Just a few weeks before Halloween, Chicago-based candy-maker Ferrara, famous for Nerds, LaffyTaffy and other treats, experienced a
ransomware attack that shut down several of its facilities, making it unable to fill orders during one of its busiest times of the year. This should serve as a warning sign for all retailers as we head into the holiday shopping season, a busy time not only
for shoppers and merchants, but, increasingly, for hackers trying to disrupt business and to take advantage of a key sales period.
As online shopping has boomed since the beginning of the COVID-19 pandemic, so have cyber attacks on retailers. In fact, retail is one of the
most attacked sectors, and has also found itself the victim of an increasing number of ransomware and supply chain attacks as consumer information, including credit card numbers and other payment details, are valuable targets. Containing both large amounts
of valuable data as well as needing to be online to open up other sales channels and make money, online retailers can experience a double-whammy if an attack compromises their data and also takes them offline--especially during the busy holiday shopping period.
Here’s a look at why these attacks are up, and how retailers can protect themselves and their customers.
The sheer increase in online shopping: The COVID pandemic has sharply
boosted both the number of sales and the number of people shopping online, meaning that retailers now have more data than ever. This is a trend that is expected to grow during the upcoming holiday season with 69% of U.S. consumers planning to visit between
2 and 5 shopping websites between Black Friday and Cyber Monday alone, according to data from consulting company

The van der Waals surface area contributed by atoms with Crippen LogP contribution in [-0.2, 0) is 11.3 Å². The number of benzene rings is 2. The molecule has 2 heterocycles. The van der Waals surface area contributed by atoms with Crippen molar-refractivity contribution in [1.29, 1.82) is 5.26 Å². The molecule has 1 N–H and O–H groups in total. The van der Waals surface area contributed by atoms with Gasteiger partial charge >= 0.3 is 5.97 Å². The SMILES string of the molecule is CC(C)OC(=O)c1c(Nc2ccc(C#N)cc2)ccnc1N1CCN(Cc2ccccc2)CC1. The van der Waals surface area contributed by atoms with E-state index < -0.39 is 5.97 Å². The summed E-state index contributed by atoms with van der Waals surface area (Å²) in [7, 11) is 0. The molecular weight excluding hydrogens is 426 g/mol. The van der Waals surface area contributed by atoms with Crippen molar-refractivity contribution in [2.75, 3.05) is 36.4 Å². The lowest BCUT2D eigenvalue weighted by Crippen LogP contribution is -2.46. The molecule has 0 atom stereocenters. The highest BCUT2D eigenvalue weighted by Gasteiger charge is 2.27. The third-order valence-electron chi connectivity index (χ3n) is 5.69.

Publicis Sapient. The increased traffic and number of transactions on retail sites is part of what is making the sector more appealing to hackers. The popularity of shopping online makes posing as a shopping website or app an increasingly common way for
cyber criminals to carry out phishing attacks; for example, with shoppers eager for deals, it is popular during the holidays for cyber criminals to put up fraudulent websites offering supposed discounts in return for personal details. When this happens on
office or business computers or email accounts, it also gives hackers a gateway to large corporate networks, where they can carry out large attacks. Retail-related attacks that steal customer payment data also happen as more consumers shop from phones and
mobile devices; 39% of consumers say shop regularly on phones, up from 30% in 2020, according to a
PriceWaterhouseCoopers study. This means they are more vulnerable both to breaches via wifi networks and malicious but innocent-looking shopping apps, like the one hackers launched last year posing as
Adidas, and stealing the personal and payment information of those who used it to buy sneakers.
Scaling up, Quickly: In order to keep pace with consumer demand for buying online and, in some cases, to save businesses whose physical stores have suffered during the pandemic, many online shops opened or scaled up quickly. In many cases,
this means they have not been implementing comprehensive cybersecurity solutions along the way. This fast scale-up or establishing of online presence also means that many retailers are relying on outside vendors for services like payment processing, shopping
cart functions and other features. This makes retailers--and in turn their customers--vulnerable to supply chain attacks, when bad actors gain access to a service provider, then use that to target its subscribers and clients either directly or indirectly.
Customer Data is Valuable: Globally, 44% of retailers were hit by ransomware, with hackers demanding money in return for returning data or restoring systems, in 2020, according to a report from British IT security company
Sophos Group PLC. Increasingly, customer data has become a currency for hackers, who can sell it online, and retailers are also under increased pressure from